## THE STRATEGY

The strategy deﬁned here is to sell both sides of the strangle, anticipating a resumption of the uptrend or a three-wave correction over the next four weeks. No adjustments to delta will be made between 138.34 and 143.97 using an underlying futures contract. However, a dynamic hedging, delta-neutral strategy will be employed if price moves outside of this zone. Price will approach either or both zones because it tends to reverse at prior signiﬁcant highs or lows or price will test these areas, producing a double-top or bottom reversal, or price will thrust through, resuming a major trend. In any event, a hedging plan will be in place to address any one of them.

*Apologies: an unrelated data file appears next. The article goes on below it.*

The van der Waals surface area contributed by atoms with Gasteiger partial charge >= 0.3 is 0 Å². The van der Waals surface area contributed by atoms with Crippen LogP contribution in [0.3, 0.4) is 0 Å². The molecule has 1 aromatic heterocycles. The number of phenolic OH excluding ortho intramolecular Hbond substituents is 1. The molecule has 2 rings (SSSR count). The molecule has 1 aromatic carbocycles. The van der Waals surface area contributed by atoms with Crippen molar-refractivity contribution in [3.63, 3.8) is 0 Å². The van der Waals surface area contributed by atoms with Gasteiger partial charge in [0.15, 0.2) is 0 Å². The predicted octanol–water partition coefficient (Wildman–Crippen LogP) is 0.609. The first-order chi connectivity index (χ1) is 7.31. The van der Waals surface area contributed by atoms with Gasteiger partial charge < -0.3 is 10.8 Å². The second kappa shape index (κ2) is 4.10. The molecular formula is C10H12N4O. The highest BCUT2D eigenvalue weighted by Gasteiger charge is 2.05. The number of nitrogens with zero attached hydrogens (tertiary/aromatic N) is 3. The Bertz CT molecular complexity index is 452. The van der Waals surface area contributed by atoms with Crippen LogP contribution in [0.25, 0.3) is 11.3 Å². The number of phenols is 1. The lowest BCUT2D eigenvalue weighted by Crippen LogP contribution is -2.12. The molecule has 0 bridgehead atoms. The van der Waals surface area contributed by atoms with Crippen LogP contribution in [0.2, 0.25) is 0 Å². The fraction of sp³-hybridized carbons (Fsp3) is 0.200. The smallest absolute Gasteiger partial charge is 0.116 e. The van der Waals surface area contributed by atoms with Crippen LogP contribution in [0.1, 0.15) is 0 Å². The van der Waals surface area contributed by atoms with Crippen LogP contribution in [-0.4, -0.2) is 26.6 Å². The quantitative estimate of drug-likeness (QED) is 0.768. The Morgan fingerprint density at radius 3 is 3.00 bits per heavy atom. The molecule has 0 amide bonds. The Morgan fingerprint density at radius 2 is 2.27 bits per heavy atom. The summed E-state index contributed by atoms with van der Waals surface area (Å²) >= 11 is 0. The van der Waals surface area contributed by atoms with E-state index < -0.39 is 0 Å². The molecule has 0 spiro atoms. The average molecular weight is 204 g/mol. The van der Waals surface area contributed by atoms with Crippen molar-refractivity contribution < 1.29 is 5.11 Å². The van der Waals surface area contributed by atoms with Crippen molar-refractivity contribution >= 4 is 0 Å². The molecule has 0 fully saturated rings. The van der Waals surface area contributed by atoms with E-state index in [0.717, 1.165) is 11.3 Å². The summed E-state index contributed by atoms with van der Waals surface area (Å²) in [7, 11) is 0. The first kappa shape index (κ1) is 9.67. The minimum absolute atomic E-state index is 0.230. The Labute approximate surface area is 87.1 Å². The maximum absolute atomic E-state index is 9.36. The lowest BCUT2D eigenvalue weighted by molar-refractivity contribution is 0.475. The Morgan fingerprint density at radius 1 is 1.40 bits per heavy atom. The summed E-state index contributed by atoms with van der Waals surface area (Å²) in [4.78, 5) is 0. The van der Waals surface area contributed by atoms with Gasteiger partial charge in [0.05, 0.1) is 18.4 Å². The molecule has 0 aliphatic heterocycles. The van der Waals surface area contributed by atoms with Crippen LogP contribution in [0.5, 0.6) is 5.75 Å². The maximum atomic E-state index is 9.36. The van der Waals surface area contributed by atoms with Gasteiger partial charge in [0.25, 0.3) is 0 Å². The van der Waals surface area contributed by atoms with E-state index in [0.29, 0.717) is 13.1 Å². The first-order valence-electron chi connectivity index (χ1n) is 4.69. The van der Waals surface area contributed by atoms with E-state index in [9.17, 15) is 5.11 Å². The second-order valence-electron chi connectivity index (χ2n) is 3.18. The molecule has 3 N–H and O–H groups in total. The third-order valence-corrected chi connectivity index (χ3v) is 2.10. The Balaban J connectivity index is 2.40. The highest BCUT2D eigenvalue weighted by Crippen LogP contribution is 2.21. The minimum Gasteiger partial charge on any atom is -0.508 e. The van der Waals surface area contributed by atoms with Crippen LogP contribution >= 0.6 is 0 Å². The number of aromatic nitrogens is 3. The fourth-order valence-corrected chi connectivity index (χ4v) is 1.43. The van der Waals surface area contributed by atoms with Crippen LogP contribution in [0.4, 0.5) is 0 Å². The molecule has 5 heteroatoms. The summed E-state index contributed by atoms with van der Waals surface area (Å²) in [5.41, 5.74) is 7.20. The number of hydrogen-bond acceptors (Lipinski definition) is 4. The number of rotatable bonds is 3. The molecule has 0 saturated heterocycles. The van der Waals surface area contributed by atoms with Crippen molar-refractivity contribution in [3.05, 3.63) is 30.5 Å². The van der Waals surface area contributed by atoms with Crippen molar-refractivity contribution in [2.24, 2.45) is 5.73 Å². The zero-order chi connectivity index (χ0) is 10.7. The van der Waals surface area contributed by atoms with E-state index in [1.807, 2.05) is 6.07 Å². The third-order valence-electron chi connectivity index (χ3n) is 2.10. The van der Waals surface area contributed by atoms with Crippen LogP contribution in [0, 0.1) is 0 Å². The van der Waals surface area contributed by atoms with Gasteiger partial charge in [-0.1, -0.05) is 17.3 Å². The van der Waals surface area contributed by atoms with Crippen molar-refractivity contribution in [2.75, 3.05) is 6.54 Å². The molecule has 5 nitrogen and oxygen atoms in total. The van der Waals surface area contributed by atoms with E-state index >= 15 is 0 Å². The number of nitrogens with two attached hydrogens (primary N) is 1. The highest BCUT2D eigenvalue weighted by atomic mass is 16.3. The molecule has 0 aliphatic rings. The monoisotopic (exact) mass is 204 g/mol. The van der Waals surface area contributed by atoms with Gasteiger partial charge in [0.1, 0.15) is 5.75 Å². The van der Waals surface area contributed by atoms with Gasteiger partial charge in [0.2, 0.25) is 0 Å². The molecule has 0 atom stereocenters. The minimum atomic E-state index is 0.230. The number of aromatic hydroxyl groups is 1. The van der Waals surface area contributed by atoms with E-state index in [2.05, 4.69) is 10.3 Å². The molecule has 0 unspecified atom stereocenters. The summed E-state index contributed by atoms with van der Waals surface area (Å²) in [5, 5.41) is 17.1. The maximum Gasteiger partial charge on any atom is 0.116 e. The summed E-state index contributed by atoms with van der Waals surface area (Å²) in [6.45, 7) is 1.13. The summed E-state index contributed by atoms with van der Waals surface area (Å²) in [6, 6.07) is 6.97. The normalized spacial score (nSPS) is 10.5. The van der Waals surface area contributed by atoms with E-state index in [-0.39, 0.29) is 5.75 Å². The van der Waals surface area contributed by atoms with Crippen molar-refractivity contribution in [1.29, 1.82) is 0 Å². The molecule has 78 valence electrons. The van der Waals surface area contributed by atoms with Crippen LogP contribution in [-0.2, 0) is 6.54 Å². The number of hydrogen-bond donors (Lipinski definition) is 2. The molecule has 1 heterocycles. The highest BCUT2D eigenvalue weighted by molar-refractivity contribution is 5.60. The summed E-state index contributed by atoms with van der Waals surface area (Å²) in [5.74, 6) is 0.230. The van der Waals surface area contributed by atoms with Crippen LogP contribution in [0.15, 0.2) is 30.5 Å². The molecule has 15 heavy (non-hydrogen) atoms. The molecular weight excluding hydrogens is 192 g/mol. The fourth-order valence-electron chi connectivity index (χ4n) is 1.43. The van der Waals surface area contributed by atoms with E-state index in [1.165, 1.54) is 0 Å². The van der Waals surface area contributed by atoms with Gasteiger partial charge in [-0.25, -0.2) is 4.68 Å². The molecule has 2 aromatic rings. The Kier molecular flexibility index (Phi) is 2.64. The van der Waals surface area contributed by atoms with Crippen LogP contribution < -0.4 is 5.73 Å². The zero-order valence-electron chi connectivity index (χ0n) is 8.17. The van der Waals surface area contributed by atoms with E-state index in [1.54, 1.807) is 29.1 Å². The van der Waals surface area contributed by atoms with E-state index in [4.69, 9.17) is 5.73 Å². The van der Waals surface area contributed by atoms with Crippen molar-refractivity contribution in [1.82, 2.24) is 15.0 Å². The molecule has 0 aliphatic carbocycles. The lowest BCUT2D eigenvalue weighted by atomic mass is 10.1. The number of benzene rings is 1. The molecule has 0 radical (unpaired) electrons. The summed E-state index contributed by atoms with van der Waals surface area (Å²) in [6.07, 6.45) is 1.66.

In the real world, the unexpected occurs more frequently than the odds predict (Figure 3). The trade progressed smoothly until August 27, 2009, eight days prior to expiration, when the futures contract hit the predetermined buy-stop of 143.97. I bought a mini euro futures contract at 144.00, the value of which was ‑0.50 delta. I remained long the future until expiration on September 4, 2009, because of a bullish bias based on the chart pattern and a wish not to be whipsawed in the final days until expiration. The deltas of the puts and calls both became zero on September 1, when the euro closed at 142.30 and both option deltas remained zero until expiration. In addition, both the upper and lower 2SD bands were touched once during the four-week trade interval. Initial volatility was 8.7, which declined to 7.4 at expiration because of the narrow trading range.